Frank Lipman, M.D., is an internationally recognized expert in the field of integrative medicine and the author of multiple best-selling books. He’s also one of the lauded instructors in our first-of-its-kind Advanced Functional Nutrition Program, where we bring the best minds in nutrition together and dive deep into the healing power of food. You can find out more about Dr. Lipman, the rest of the faculty (including groundbreaking doctors like Mark Hyman and Taz Bhatia), and this revolutionary training here.At revitalize, Dr. Lipman spoke about how mitochondria are the new frontier of the health world, likening its rising popularity to that of the microbiome in past years. To celebrate the launch of the training, we sat down to discuss everything you need to know about mitochondria, which you’ll surely be hearing far more about in the coming months and years.
Let’s start with the basics: What exactly are mitochondria?
The mitochondria are power plants in the cell that turn your food and oxygen into energy in the form of ATP. These mitochondria power the biochemical reactions in your cells. To me, they are the Western equivalent of chi, or energy. I believe the mitochondria are often the mechanisms by which a lot of our lifestyle changes, like supplements, sleep, exercise, etc., work.
How do mitochondria affect how we’re actually feeling on a day-to-day basis?
Think of them as energy factories—when a factory slows down its production or there aren’t enough raw materials to produce everything, you’ll get less production from the factory. If your mitochondria aren’t working properly, you’re going to get less from your body and brain, and you’re going to feel more tired. You’ll age quicker. Mitochondria are also thought to play a role in a lot of the age-related diseases, like heart disease, diabetes, and neurogenerative diseases. If your mitochondria aren’t functioning optimally, you’ll feel like you’re aging too quickly and you’ll feel tired.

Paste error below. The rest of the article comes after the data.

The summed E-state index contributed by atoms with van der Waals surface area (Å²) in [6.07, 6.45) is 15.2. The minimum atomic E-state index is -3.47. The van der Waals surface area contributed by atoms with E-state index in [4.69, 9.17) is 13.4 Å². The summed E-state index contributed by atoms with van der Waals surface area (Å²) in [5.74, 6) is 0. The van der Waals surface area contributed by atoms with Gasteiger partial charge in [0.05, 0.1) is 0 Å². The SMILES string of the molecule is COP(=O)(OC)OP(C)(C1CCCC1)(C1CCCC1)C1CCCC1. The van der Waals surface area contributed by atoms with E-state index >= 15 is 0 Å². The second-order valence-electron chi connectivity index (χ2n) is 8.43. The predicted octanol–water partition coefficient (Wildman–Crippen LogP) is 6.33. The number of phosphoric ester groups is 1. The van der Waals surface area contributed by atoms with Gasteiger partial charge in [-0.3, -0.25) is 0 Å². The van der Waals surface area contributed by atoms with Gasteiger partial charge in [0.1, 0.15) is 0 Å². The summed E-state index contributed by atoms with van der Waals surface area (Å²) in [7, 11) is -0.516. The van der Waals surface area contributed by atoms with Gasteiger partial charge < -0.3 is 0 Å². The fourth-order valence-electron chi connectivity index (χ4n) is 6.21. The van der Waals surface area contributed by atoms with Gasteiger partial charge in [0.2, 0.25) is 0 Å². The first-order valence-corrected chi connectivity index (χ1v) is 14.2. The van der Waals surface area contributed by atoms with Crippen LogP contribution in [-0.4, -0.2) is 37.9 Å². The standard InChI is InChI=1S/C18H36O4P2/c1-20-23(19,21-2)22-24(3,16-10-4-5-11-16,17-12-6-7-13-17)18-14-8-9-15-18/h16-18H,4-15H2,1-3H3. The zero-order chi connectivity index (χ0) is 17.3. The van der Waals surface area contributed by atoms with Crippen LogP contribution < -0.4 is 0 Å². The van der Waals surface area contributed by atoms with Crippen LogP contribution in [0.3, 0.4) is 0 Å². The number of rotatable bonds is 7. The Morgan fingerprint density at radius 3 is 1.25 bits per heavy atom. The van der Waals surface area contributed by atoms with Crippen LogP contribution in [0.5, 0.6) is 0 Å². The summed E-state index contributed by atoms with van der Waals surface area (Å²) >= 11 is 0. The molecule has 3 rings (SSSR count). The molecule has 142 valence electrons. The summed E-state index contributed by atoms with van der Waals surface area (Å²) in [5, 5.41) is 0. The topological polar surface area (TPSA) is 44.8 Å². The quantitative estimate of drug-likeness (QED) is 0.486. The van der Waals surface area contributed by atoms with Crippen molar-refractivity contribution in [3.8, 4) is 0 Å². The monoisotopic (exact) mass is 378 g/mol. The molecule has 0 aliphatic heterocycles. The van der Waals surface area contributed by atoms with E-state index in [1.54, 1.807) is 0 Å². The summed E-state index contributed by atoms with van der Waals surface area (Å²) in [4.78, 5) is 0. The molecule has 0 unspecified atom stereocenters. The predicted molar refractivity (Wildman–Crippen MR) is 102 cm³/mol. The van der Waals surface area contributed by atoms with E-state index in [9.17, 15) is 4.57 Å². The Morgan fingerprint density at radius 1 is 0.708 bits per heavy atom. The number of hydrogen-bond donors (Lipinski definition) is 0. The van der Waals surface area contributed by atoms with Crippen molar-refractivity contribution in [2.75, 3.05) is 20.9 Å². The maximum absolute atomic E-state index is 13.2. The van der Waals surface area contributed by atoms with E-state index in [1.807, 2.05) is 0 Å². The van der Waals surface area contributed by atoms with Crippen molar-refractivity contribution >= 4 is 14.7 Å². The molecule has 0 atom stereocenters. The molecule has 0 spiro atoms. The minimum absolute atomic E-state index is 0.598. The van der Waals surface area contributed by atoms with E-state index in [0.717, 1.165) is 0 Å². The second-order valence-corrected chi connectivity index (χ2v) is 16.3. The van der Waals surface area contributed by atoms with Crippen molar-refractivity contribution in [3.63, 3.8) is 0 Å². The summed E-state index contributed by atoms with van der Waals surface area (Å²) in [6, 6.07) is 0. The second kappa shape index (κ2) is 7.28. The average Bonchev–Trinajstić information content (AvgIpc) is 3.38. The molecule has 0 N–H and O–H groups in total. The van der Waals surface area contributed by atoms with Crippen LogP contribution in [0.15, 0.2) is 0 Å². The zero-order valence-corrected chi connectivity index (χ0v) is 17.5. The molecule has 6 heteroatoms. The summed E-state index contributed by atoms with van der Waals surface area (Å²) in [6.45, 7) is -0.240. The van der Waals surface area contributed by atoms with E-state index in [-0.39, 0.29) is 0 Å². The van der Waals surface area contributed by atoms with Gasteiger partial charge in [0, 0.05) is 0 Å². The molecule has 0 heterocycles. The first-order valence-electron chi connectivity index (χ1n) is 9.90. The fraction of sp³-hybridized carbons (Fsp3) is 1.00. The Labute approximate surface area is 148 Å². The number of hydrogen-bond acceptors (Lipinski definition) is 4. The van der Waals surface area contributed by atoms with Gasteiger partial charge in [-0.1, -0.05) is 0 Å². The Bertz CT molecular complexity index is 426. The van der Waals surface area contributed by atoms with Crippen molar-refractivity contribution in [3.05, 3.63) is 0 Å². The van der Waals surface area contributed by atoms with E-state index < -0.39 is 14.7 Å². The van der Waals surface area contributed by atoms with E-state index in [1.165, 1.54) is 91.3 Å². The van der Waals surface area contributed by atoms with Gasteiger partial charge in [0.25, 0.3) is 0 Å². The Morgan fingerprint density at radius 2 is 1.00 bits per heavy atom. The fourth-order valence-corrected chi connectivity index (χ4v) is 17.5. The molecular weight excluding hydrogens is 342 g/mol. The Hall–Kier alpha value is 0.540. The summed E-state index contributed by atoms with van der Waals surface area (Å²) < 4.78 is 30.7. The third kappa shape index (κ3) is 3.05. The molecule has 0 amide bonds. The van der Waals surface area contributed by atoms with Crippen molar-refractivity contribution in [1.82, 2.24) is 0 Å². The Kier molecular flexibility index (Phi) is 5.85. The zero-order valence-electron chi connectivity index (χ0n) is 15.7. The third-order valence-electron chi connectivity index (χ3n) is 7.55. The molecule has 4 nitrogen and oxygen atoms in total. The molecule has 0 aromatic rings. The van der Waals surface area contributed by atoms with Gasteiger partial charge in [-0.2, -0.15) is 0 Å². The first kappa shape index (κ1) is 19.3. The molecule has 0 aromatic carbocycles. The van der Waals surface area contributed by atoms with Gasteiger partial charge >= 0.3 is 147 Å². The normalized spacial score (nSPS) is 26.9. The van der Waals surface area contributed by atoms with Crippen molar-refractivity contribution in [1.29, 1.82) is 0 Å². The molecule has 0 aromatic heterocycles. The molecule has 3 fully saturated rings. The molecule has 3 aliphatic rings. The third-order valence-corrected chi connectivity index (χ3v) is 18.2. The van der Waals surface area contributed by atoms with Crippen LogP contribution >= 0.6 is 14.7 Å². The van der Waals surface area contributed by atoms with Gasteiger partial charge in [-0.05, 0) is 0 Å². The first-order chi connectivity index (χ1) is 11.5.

Is there a way to test if our mitochondria are working optimally? How do we know if we need to do work on them?
There’s no real measurement of mitochondrial function yet, although there will be soon. I always say, though, that it’s similar to your gut bacteria. Everyone can benefit from taking care of their gut health—in the same way, everyone can benefit from taking care of their mitochondria. The microbiome and mitochondria are the two key areas to improve function, because those are two major areas where function decreases and it leads to all sorts of symptoms but also leads, down the road, to various diseases. I recommend all people focus on improving their mitochondria and microbiome.
How do we eat to optimize our mitochondria?
The No. 1 thing is to quit eating sugar and grains, because they turn to sugar in the bloodstream. Mitochondria do better functioning off healthy fats, like sardines, walnuts, avocado, coconut oil, and MCT oil. You want to eat high-fat and low-carb, because the mitochondria use fatty acids or carbohydrates to create the ATP, but if you give them more fat and less carbohydrate, you’ll have less free radicals formed. You also want to eat lots and lots of colorful vegetables, because the more phytonutrients you have to nourish your body, the more you will nourish your mitochondria as well. We also know some veggies, like sulfur-rich veggies (cauliflower, cabbage, etc.), are good for producing glutathione, a powerful antioxidant that’s good for the mitochondria.